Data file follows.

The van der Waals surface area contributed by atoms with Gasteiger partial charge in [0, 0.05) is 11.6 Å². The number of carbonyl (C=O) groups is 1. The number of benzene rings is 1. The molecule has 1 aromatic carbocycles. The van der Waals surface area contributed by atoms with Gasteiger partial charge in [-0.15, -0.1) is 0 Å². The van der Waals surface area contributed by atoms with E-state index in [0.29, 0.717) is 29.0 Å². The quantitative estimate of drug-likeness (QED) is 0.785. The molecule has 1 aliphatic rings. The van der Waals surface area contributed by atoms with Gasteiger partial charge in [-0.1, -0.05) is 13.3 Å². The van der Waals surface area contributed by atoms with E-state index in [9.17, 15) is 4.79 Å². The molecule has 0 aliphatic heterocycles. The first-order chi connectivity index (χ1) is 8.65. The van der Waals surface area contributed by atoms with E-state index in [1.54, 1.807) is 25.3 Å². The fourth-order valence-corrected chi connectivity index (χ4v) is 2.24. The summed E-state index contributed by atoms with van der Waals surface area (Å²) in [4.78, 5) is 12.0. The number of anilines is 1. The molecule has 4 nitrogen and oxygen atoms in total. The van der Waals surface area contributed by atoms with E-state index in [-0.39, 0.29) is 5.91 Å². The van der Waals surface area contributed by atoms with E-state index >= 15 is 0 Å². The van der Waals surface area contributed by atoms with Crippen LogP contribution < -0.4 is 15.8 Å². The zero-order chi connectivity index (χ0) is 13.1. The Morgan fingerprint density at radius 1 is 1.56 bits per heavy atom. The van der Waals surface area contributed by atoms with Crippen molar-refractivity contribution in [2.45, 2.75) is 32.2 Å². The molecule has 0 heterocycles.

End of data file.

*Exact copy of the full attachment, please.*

The van der Waals surface area contributed by atoms with Gasteiger partial charge in [0, 0.05) is 11.6 Å². The number of carbonyl (C=O) groups is 1. The number of benzene rings is 1. The molecule has 1 aromatic carbocycles. The van der Waals surface area contributed by atoms with Gasteiger partial charge in [-0.15, -0.1) is 0 Å². The van der Waals surface area contributed by atoms with E-state index in [0.29, 0.717) is 29.0 Å². The quantitative estimate of drug-likeness (QED) is 0.785. The molecule has 1 aliphatic rings. The van der Waals surface area contributed by atoms with Gasteiger partial charge in [-0.1, -0.05) is 13.3 Å². The van der Waals surface area contributed by atoms with E-state index in [9.17, 15) is 4.79 Å². The molecule has 0 aliphatic heterocycles. The first-order chi connectivity index (χ1) is 8.65. The van der Waals surface area contributed by atoms with E-state index in [1.54, 1.807) is 25.3 Å². The fourth-order valence-corrected chi connectivity index (χ4v) is 2.24. The summed E-state index contributed by atoms with van der Waals surface area (Å²) in [4.78, 5) is 12.0. The number of anilines is 1. The molecule has 4 nitrogen and oxygen atoms in total. The van der Waals surface area contributed by atoms with E-state index in [-0.39, 0.29) is 5.91 Å². The van der Waals surface area contributed by atoms with E-state index >= 15 is 0 Å². The van der Waals surface area contributed by atoms with Crippen LogP contribution < -0.4 is 15.8 Å². The zero-order chi connectivity index (χ0) is 13.1. The Morgan fingerprint density at radius 1 is 1.56 bits per heavy atom. The van der Waals surface area contributed by atoms with Crippen molar-refractivity contribution in [2.45, 2.75) is 32.2 Å². The molecule has 0 heterocycles.